No significant portion of Leitch’s original stadium remains today, following a series of bold redevelopments during the 1930s. The first of these was the West Stand, designed by Claude Waterlow Ferrier and William Binnie in the Art Deco style, which opened in 1932; the same year, on November 5th, the local Tube station was renamed from “”Gillespie Road” to “Arsenal”. Leitch’s main stand was demolished to make way for a new East Stand, matching the West, in 1936. The West Stand cost £45,000 while the East Stand went far over budget and ended up costing £130,000, mainly thanks to the expense of the facade. The North Bank terrace was given a roof, and the southern terrace had a clock fitted to its front, giving it the name “The Clock End.”

For the next 50 years, the stadium changed little, although during World War II the North Bank terrace was bombed and had to be rebuilt; the roof was not restored until 1956. Floodlights were fitted in 1951, with the first floodlit match being a friendly against Hapoel Tel Aviv on October 17th of that year. Undersoil heating was added in 1964. Unlike at many other grounds, Arsenal refused to install perimeter fencing, even at the height of hooliganism in the 1980s, a decision that saw it struck off the list of eligible FA Cup semi-final venues.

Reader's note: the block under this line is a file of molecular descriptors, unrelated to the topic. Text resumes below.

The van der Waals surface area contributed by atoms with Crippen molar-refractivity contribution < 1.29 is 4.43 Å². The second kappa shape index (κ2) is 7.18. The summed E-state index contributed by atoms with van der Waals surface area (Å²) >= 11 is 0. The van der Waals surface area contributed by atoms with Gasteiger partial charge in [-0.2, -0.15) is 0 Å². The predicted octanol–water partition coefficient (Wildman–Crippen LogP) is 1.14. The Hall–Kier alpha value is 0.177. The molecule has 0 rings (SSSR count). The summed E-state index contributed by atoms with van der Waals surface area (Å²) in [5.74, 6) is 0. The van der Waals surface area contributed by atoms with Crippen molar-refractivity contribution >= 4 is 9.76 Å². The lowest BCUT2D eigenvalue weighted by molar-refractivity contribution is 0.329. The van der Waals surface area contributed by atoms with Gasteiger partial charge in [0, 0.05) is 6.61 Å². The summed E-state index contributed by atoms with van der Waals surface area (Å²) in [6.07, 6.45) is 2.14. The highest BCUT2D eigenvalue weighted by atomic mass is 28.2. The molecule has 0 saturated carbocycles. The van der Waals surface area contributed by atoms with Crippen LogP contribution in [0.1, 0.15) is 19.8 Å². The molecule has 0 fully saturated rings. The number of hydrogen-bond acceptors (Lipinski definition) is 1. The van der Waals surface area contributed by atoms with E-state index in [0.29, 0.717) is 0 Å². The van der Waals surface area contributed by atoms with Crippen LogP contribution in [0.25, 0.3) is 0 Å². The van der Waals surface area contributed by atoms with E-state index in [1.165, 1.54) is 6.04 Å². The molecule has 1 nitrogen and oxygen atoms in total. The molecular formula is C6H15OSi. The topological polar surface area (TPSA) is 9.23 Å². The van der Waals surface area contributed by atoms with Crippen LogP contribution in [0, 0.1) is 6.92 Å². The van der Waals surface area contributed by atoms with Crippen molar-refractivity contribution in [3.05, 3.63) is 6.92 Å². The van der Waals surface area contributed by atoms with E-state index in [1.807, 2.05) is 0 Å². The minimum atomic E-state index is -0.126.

In the early 1990s, the Taylor report on the Hillsborough disaster was published, which recommended that football stadiums become all-seater. The North Bank, which had become home of Arsenal’s most passionate supporters, was demolished in 1992, and a new all-seater stand opened in its place the following year. During the work, a giant mural of fans was placed behind the goal at that end, to give the illusion that the players were kicking towards a crowd rather than a construction site. The mural initially attracted criticism for its absence of black fans, which was quickly rectified. The Clock End meanwhile had been redeveloped, with a roof, seating and executive boxes fitted in 1989.